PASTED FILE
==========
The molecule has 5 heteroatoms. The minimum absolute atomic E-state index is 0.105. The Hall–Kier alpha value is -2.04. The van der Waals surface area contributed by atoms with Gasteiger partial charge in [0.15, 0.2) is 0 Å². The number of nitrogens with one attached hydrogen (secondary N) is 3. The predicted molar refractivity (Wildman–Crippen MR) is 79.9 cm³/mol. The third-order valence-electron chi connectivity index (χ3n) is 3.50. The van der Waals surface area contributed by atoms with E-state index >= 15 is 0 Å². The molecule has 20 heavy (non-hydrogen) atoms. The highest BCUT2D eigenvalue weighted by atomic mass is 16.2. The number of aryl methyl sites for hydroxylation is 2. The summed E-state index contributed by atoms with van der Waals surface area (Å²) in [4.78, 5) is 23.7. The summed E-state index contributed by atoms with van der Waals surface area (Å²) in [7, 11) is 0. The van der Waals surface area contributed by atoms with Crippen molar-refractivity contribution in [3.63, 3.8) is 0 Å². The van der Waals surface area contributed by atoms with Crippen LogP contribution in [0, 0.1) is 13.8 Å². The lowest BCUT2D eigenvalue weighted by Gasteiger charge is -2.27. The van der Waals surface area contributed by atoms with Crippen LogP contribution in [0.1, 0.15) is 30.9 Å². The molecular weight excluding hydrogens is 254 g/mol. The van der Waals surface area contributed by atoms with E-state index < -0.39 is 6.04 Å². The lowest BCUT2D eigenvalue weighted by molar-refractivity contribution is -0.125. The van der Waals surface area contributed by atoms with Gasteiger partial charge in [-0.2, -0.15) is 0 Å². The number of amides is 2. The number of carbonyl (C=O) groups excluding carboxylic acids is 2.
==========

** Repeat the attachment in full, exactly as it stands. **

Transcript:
The molecule has 5 heteroatoms. The minimum absolute atomic E-state index is 0.105. The Hall–Kier alpha value is -2.04. The van der Waals surface area contributed by atoms with Gasteiger partial charge in [0.15, 0.2) is 0 Å². The number of nitrogens with one attached hydrogen (secondary N) is 3. The predicted molar refractivity (Wildman–Crippen MR) is 79.9 cm³/mol. The third-order valence-electron chi connectivity index (χ3n) is 3.50. The van der Waals surface area contributed by atoms with E-state index >= 15 is 0 Å². The molecule has 20 heavy (non-hydrogen) atoms. The highest BCUT2D eigenvalue weighted by atomic mass is 16.2. The number of aryl methyl sites for hydroxylation is 2. The summed E-state index contributed by atoms with van der Waals surface area (Å²) in [4.78, 5) is 23.7. The summed E-state index contributed by atoms with van der Waals surface area (Å²) in [7, 11) is 0. The van der Waals surface area contributed by atoms with Crippen molar-refractivity contribution in [3.63, 3.8) is 0 Å². The van der Waals surface area contributed by atoms with Crippen LogP contribution in [0, 0.1) is 13.8 Å². The lowest BCUT2D eigenvalue weighted by Gasteiger charge is -2.27. The van der Waals surface area contributed by atoms with Crippen LogP contribution in [0.1, 0.15) is 30.9 Å². The molecular weight excluding hydrogens is 254 g/mol. The van der Waals surface area contributed by atoms with E-state index < -0.39 is 6.04 Å². The lowest BCUT2D eigenvalue weighted by molar-refractivity contribution is -0.125. The van der Waals surface area contributed by atoms with Gasteiger partial charge in [-0.2, -0.15) is 0 Å². The number of amides is 2. The number of carbonyl (C=O) groups excluding carboxylic acids is 2.